The relationship between drivers in alcohol-related accidents and convicted drunk drivers.
B 23935 [electronic version only] /83.4/
Ann Arbor, University of Michigan, Transportation Research Institute, 1983, 22 p., tab., ref.; UMTRI-83-41 / NTIS PB83-263004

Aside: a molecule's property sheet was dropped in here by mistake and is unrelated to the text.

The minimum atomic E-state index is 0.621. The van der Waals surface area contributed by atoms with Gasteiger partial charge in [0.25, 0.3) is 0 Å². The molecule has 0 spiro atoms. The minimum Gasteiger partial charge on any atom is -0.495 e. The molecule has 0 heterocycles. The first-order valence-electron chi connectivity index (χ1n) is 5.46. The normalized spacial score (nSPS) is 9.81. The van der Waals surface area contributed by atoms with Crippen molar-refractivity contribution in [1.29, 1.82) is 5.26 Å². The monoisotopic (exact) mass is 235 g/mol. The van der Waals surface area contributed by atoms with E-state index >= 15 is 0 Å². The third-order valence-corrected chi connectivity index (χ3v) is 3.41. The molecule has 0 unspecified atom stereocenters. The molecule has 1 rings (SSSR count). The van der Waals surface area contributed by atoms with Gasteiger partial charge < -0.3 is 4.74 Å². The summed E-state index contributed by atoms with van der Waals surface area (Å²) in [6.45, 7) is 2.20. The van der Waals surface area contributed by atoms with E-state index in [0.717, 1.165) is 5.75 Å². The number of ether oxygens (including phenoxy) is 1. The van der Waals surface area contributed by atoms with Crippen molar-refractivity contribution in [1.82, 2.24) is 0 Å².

|Samenvatting||A 1% sample of Michigan drivers, with 68,950 drivers and 180,423 incidents, was drawn in June, 1982. A subset of drivers with alcohol-related (a-r) accidents, convictions for DUIL or DWI offenses, or breath-test refusals under implied-consent legislation was created. If an accident and a conviction of IC refusal occurred on the same date, only the accident was retained. The resulting file had 4,649 drivers with 3,589 HBD (Had Been Drinking) accidents, 2,834 DUIL/DWI convictions, and 155 IC refusals. A two-way distribution showed that, of drivers having either a-r accidents or drunk-driving (d-d) offenses, only 13.2% had both. Further, if the occurrence of either triggers a countermeasure based on specific deterrence, the maximum percentage of HBD accidents preventable by a 100% effective program is 35.9%. This finding led to the conclusion that countermeasure programs relying on general deterrence must be used to reach the majority of potential drivers in a-r accidents. The risk of a driver having a subsequent a-r accident was also determined. The occurrence of either a non-accident, d-d offense or the occurrence of an a-r accident elevates the risk of a subsequent accident by a minimum factor of 3.5. The elevated risk makes such drivers candidates for countermeasures based on principles of specific deterrence.|
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